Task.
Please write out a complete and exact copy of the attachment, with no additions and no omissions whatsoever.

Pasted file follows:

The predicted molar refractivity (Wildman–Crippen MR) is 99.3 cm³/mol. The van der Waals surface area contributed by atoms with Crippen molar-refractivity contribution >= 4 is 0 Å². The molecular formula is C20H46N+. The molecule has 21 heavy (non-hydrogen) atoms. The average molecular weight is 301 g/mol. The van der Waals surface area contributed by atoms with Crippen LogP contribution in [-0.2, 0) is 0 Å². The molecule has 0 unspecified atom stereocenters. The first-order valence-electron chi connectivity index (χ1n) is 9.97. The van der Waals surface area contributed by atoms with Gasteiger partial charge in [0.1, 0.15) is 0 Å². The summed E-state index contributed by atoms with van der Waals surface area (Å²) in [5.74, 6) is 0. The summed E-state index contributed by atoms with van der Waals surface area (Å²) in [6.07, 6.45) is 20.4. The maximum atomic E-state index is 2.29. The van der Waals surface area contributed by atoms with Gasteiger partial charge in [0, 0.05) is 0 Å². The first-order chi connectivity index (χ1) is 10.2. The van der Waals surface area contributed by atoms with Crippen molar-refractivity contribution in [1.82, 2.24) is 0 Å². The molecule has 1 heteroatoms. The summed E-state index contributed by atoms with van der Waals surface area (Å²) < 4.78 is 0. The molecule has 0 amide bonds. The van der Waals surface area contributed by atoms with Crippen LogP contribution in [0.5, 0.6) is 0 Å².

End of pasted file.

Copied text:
The predicted molar refractivity (Wildman–Crippen MR) is 99.3 cm³/mol. The van der Waals surface area contributed by atoms with Crippen molar-refractivity contribution >= 4 is 0 Å². The molecular formula is C20H46N+. The molecule has 21 heavy (non-hydrogen) atoms. The average molecular weight is 301 g/mol. The van der Waals surface area contributed by atoms with Crippen LogP contribution in [-0.2, 0) is 0 Å². The molecule has 0 unspecified atom stereocenters. The first-order valence-electron chi connectivity index (χ1n) is 9.97. The van der Waals surface area contributed by atoms with Gasteiger partial charge in [0.1, 0.15) is 0 Å². The summed E-state index contributed by atoms with van der Waals surface area (Å²) in [5.74, 6) is 0. The summed E-state index contributed by atoms with van der Waals surface area (Å²) in [6.07, 6.45) is 20.4. The maximum atomic E-state index is 2.29. The van der Waals surface area contributed by atoms with Gasteiger partial charge in [0, 0.05) is 0 Å². The first-order chi connectivity index (χ1) is 10.2. The van der Waals surface area contributed by atoms with Crippen molar-refractivity contribution in [1.82, 2.24) is 0 Å². The molecule has 1 heteroatoms. The summed E-state index contributed by atoms with van der Waals surface area (Å²) < 4.78 is 0. The molecule has 0 amide bonds. The van der Waals surface area contributed by atoms with Crippen LogP contribution in [0.5, 0.6) is 0 Å².